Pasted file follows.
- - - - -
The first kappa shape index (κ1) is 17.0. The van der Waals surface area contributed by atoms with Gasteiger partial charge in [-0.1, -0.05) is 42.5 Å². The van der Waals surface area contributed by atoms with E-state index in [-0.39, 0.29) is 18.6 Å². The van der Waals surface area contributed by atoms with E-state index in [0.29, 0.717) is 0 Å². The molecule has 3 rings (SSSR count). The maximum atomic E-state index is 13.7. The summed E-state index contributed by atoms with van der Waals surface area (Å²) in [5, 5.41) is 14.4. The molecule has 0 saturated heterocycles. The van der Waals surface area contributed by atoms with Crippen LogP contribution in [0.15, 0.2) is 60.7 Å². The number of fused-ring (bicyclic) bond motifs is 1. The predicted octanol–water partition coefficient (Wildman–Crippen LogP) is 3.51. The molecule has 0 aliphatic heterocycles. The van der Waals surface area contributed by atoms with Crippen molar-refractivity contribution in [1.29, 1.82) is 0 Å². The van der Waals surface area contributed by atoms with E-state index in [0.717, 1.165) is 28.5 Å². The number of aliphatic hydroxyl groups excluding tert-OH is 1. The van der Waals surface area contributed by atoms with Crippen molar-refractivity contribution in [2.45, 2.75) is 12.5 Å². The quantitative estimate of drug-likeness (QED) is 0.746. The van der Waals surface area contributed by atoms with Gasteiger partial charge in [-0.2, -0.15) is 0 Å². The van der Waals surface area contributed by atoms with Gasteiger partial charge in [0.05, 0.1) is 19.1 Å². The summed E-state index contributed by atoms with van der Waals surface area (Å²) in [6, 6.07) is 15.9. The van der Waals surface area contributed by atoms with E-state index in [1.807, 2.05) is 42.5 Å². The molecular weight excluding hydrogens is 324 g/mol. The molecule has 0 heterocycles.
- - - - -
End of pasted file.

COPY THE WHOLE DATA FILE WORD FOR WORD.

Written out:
The first kappa shape index (κ1) is 17.0. The van der Waals surface area contributed by atoms with Gasteiger partial charge in [-0.1, -0.05) is 42.5 Å². The van der Waals surface area contributed by atoms with E-state index in [-0.39, 0.29) is 18.6 Å². The van der Waals surface area contributed by atoms with E-state index in [0.29, 0.717) is 0 Å². The molecule has 3 rings (SSSR count). The maximum atomic E-state index is 13.7. The summed E-state index contributed by atoms with van der Waals surface area (Å²) in [5, 5.41) is 14.4. The molecule has 0 saturated heterocycles. The van der Waals surface area contributed by atoms with Crippen LogP contribution in [0.15, 0.2) is 60.7 Å². The number of fused-ring (bicyclic) bond motifs is 1. The predicted octanol–water partition coefficient (Wildman–Crippen LogP) is 3.51. The molecule has 0 aliphatic heterocycles. The van der Waals surface area contributed by atoms with Crippen molar-refractivity contribution in [1.29, 1.82) is 0 Å². The van der Waals surface area contributed by atoms with E-state index in [0.717, 1.165) is 28.5 Å². The number of aliphatic hydroxyl groups excluding tert-OH is 1. The van der Waals surface area contributed by atoms with Crippen molar-refractivity contribution in [2.45, 2.75) is 12.5 Å². The quantitative estimate of drug-likeness (QED) is 0.746. The van der Waals surface area contributed by atoms with Gasteiger partial charge in [-0.2, -0.15) is 0 Å². The van der Waals surface area contributed by atoms with Gasteiger partial charge in [0.05, 0.1) is 19.1 Å². The summed E-state index contributed by atoms with van der Waals surface area (Å²) in [6, 6.07) is 15.9. The van der Waals surface area contributed by atoms with E-state index in [1.807, 2.05) is 42.5 Å². The molecular weight excluding hydrogens is 324 g/mol. The molecule has 0 heterocycles.